Monsignor's last Mass before retirement packs Cockeysville church

Monsignor Paul Cook was an administrator in the Catholic Archdiocese of Baltimore for 17 years before he became the spiritual leader of St. Joseph Parish in Cockeysville in 1977, at age 45.

"My feeling at the time was that I had served my sentence," he told his parishioners Sunday. "We're not ordained to be administrators. We're ordained to be ministers."


Thirty-seven years later, Cook, now 82, was presiding at his final Mass before retiring. He will now live at Mercy Ridge, a retirement community in Timonium, where the diocese moves many of its retired priests.

Sunday's Mass, which was as much a celebration of Cook as it was a church service, was so well-attended that the loft was standing room only.


"The thought crossed my mind (that) maybe we should have tried the fairgrounds," he said as the audience burst out laughing — and burst into applause

"I'm kind of overwhelmed," Cook said. "I think the reality of this is just hitting me."

But Cook, who was appointed by Archbishop William Lori as pastor emeritus of St. Joseph - Cockeysville, said he looks forward to being one of its 3,500 parishioners.

"You know, Mercy Ridge is within the parish boundary," he said.

First ordained to the priesthood in 1959, Cook served for 12 years as associate pastor of the Cathedral of Mary Our Queen in Homeland. During his time at St. Joseph, the church built several school buildings and a parish center. It was announced Sunday that the center was being named in his honor.

Cook leaves a legacy in the person of the church's new leader, the Rev. Msgr. Richard Hilgartner, whom Cook once supervised at St. Mary's Seminary in Roland Park.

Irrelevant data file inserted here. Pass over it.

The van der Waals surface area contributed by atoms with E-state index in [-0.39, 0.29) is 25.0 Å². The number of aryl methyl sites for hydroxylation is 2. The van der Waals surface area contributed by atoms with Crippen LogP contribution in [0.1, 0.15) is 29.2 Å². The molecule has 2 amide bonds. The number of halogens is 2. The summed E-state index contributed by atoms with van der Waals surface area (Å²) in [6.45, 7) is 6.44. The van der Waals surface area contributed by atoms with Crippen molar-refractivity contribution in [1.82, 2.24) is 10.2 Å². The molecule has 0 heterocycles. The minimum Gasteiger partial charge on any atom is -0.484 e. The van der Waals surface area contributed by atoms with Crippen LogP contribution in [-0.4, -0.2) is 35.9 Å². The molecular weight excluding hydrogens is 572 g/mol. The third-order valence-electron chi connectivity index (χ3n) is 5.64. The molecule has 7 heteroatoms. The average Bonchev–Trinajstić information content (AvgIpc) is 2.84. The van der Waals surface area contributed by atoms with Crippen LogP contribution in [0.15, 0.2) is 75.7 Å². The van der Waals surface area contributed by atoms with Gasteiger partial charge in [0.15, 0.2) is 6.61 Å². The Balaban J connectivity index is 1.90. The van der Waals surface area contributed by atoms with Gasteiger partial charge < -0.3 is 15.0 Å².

Hilgartner is the same age that Cook was when Cook was appointed to lead St. Joseph, Cook said.

But although Hilgartner represents new blood at St. Joseph, Cook lamented that the Catholic Church is lacking future generations of leadership.

"We all know how much we need priests," he told parishioners. "If only young people could appreciate what a wonderful thing it is to have a call to the priesthood."

Cook thanked parishioners often, likening the parish to a family.

"It's a wonderful family," he said. "God made us a family. We need one another. We forgive one another. We work together, play together, worship together. Together we serve our God (and) hope for heaven."

As he ended his remarks, church members stood and applauded for at least a minute. Cook wiped his eyes and spread his hands.


"How can anyone not want the vocation of priesthood?" he asked.

Cook has served under six archbishops in the diocese — and six popes, he noted. He told the Catholic Review that more than 50 seminarians have been assigned to his parish in the past four decades.

Several clergy re-arranged their own Sunday schedules to attend the farewell Mass. Written accolades also came from clergy near and far, including from the Rev. Mitchell Rozanski, now bishop of the Catholic diocese of Springfield, Mass., and formerly auxiliary bishop of the diocese in Baltimore.

Pope Francis sent him a framed plaque, which he received to thunderous applause at the end of the service.

But accolades also came from parishioners.

"Because of you, we are a better parish," said Dick Seubert, president of the parish council.

One woman chased him down after the service as he walked outside to the fellowship hall for a reception and lunch in his honor.

"I just wanted to say goodbye," she said.

Gina Skelton, of Ruxton, has been a member of the church for as long as Cook has been pastor.

"That's a big part of the reason I've been here," she said. "He's a very holy man in the world."

"As far as I'm concerned, he's the only pastor I've known," said Elaine Bacinski, of Cockeysville, a parishioner for almost 50 years. She said neither of the previous two pastors stayed for that long.

"He's been wonderful," she said. "It's almost like losing a member of the family."

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